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We live in a World of ‘tailored solutions’.
Food … finance … clothes … friends … apps … books …
You name it, we’ve got it.
But is it doing us any good?
Is having all our needs/wants/tastes met, helping us in the longterm?
Of course it’s nice when you receive something that suits you – but what about those things that, on first impressions, don’t match your usual tastes?
What about those things that when you experience them, take you to somewhere new … somewhere interesting … somewhere great?
What about those things?
A book … a film … an outfit … a food?
The good news is that currently, the technology that companies rely on to match their products to their purchasers are – appropriately enough – imperfect, but this will only diminish over time as things get smarter, better, quicker and more invasive.
And while convenience is well, convenient … isn’t it all a little bit, boringly comfortable?
As my Mum said, everything is good in moderation – but we’re not getting tailored solutions in moderation are we, we’re getting them – or attempting to get them – in excess.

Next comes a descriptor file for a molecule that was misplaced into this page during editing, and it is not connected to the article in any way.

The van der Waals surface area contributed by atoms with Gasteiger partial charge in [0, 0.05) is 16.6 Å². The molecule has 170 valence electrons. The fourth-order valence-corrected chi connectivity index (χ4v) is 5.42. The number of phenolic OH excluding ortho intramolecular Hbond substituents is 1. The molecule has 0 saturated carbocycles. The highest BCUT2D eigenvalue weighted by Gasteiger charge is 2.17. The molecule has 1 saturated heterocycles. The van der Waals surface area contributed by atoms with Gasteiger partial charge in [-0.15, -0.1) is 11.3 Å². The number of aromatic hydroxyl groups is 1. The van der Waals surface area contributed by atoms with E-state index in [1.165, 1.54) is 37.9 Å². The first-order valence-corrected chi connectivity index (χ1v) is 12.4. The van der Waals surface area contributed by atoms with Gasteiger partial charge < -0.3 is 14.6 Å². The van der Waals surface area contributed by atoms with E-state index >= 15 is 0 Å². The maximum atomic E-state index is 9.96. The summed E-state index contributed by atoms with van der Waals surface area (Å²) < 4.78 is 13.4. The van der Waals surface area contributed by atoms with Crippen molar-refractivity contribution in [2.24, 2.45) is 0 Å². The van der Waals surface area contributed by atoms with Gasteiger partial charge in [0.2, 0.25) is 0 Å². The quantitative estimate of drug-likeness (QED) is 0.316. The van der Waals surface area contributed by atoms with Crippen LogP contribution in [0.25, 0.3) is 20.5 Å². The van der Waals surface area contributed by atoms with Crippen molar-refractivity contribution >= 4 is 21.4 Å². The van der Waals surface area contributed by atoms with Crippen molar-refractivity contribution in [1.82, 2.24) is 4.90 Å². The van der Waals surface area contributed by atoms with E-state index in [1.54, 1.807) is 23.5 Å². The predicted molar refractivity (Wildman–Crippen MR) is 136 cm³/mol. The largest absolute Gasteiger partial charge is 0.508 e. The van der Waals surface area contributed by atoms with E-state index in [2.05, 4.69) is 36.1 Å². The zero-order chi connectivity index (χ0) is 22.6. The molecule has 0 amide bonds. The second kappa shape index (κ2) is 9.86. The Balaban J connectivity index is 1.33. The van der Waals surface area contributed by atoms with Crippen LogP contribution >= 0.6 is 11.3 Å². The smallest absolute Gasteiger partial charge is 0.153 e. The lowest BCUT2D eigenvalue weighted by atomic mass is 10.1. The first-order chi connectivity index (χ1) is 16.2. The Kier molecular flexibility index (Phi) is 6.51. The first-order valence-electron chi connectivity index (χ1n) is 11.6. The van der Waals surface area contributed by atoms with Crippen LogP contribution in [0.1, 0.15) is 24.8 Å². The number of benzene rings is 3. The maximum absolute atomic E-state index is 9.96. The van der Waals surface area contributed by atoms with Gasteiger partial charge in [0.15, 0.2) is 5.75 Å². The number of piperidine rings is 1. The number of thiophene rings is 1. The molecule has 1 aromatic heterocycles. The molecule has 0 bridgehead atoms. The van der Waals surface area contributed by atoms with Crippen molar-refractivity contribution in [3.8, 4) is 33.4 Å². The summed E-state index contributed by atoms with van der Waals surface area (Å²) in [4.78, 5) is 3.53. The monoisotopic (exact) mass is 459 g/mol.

The irony of planning is that we are contributing to this.
For all the talk about helping brands be more powerful, differentiated and interesting, we are ultimately paid to help them ‘fit in’ with people’s lives
What’s worse is the way the discipline does this, is to place a huge emphasis on what people are doing now and then try to find a gap – or a way – to put ourselves in-front of all our competitors offering.
In other words, it’s not about finding ways to nudge/encourage/push people into the unknown and exciting – a place where they may find things fascinating and interesting – but keeping them firmly where they are, albeit with a slightly different slant on what has gone on before.
I know … I know … ‘commercial realities’ mean this is what we have to do.
But is that what actually happens?
You could argue that if all you’re doing is fighting within the existing category, you’re basically fighting in a limited pool where your only hope is to steal a bit of share from one of your existing competitors.
And that’s why I have always been a massive advocate of thinking about culture, not just the category.
By understanding what is going on in their hearts, minds, fears and thoughts … looking broader, not just deeper … you can find an underlying tension that can be the basis for you to challenge a broader audience to take notice and start to care … a mass of people who might start to consider you an option, not just as a brand but as a category … a group who could go on a journey of discovery and push things even further because you’ve appealed to their values not just their habits.
Planning is very important, we represent the views, needs and opinions of the masses … but if we want to make a bigger difference – to them, our clients & our industry – it’s time to stop just focusing on what can be the ‘perfect fit’ and more on what people can grow into.
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